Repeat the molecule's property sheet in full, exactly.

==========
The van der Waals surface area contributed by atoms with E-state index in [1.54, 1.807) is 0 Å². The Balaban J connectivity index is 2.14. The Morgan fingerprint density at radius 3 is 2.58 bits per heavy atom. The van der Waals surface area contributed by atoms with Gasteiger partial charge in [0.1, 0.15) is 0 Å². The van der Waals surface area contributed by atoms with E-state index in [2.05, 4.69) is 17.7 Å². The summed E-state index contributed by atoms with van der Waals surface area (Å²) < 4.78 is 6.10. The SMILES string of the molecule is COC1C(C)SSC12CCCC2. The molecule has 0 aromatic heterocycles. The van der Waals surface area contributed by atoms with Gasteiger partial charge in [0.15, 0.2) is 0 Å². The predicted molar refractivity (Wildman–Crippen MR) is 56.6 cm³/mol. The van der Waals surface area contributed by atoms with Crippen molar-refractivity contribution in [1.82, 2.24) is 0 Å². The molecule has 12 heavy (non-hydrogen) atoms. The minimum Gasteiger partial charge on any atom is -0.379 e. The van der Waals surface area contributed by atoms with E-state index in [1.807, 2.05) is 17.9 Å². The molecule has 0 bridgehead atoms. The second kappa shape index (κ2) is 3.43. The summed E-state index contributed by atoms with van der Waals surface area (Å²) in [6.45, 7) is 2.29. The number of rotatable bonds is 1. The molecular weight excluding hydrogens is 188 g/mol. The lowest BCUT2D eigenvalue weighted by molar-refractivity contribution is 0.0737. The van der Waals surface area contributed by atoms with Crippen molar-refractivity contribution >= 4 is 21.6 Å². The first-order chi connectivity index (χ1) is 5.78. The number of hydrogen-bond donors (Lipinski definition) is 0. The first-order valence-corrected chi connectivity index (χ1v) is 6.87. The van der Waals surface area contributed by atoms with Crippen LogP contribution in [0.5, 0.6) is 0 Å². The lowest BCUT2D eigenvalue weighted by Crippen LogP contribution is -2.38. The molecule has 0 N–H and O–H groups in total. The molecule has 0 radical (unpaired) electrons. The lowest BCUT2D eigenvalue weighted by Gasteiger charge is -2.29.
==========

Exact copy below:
The van der Waals surface area contributed by atoms with E-state index in [1.54, 1.807) is 0 Å². The Balaban J connectivity index is 2.14. The Morgan fingerprint density at radius 3 is 2.58 bits per heavy atom. The van der Waals surface area contributed by atoms with Gasteiger partial charge in [0.1, 0.15) is 0 Å². The van der Waals surface area contributed by atoms with E-state index in [2.05, 4.69) is 17.7 Å². The summed E-state index contributed by atoms with van der Waals surface area (Å²) < 4.78 is 6.10. The SMILES string of the molecule is COC1C(C)SSC12CCCC2. The molecule has 0 aromatic heterocycles. The van der Waals surface area contributed by atoms with Gasteiger partial charge in [0.15, 0.2) is 0 Å². The predicted molar refractivity (Wildman–Crippen MR) is 56.6 cm³/mol. The van der Waals surface area contributed by atoms with Crippen molar-refractivity contribution in [1.82, 2.24) is 0 Å². The molecule has 12 heavy (non-hydrogen) atoms. The minimum Gasteiger partial charge on any atom is -0.379 e. The van der Waals surface area contributed by atoms with E-state index in [1.807, 2.05) is 17.9 Å². The molecule has 0 bridgehead atoms. The second kappa shape index (κ2) is 3.43. The summed E-state index contributed by atoms with van der Waals surface area (Å²) in [6.45, 7) is 2.29. The number of rotatable bonds is 1. The molecular weight excluding hydrogens is 188 g/mol. The lowest BCUT2D eigenvalue weighted by molar-refractivity contribution is 0.0737. The van der Waals surface area contributed by atoms with Crippen molar-refractivity contribution >= 4 is 21.6 Å². The first-order chi connectivity index (χ1) is 5.78. The number of hydrogen-bond donors (Lipinski definition) is 0. The first-order valence-corrected chi connectivity index (χ1v) is 6.87. The van der Waals surface area contributed by atoms with Crippen LogP contribution in [0.5, 0.6) is 0 Å². The lowest BCUT2D eigenvalue weighted by Crippen LogP contribution is -2.38. The molecule has 0 N–H and O–H groups in total. The molecule has 0 radical (unpaired) electrons. The lowest BCUT2D eigenvalue weighted by Gasteiger charge is -2.29.